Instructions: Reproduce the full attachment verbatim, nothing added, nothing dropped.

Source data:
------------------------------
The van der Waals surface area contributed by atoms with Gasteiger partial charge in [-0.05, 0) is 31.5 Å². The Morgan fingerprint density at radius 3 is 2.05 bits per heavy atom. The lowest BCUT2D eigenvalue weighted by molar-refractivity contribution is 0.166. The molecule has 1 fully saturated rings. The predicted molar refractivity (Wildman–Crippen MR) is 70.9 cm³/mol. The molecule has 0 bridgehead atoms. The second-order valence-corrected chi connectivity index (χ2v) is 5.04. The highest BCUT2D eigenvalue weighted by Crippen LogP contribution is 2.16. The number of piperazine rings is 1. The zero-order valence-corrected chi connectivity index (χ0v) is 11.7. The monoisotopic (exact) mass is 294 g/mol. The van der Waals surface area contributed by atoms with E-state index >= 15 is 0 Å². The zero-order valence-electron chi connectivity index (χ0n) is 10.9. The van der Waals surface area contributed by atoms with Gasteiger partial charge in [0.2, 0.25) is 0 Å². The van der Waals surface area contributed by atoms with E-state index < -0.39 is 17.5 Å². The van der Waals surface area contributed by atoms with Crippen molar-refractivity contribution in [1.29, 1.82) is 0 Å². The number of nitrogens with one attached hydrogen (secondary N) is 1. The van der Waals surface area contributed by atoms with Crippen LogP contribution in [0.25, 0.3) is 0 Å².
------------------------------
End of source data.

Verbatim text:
The van der Waals surface area contributed by atoms with Gasteiger partial charge in [-0.05, 0) is 31.5 Å². The Morgan fingerprint density at radius 3 is 2.05 bits per heavy atom. The lowest BCUT2D eigenvalue weighted by molar-refractivity contribution is 0.166. The molecule has 1 fully saturated rings. The predicted molar refractivity (Wildman–Crippen MR) is 70.9 cm³/mol. The molecule has 0 bridgehead atoms. The second-order valence-corrected chi connectivity index (χ2v) is 5.04. The highest BCUT2D eigenvalue weighted by Crippen LogP contribution is 2.16. The number of piperazine rings is 1. The zero-order valence-corrected chi connectivity index (χ0v) is 11.7. The monoisotopic (exact) mass is 294 g/mol. The van der Waals surface area contributed by atoms with E-state index >= 15 is 0 Å². The zero-order valence-electron chi connectivity index (χ0n) is 10.9. The van der Waals surface area contributed by atoms with Gasteiger partial charge in [0.2, 0.25) is 0 Å². The van der Waals surface area contributed by atoms with E-state index < -0.39 is 17.5 Å². The van der Waals surface area contributed by atoms with Crippen molar-refractivity contribution in [1.29, 1.82) is 0 Å². The number of nitrogens with one attached hydrogen (secondary N) is 1. The van der Waals surface area contributed by atoms with Crippen LogP contribution in [0.25, 0.3) is 0 Å².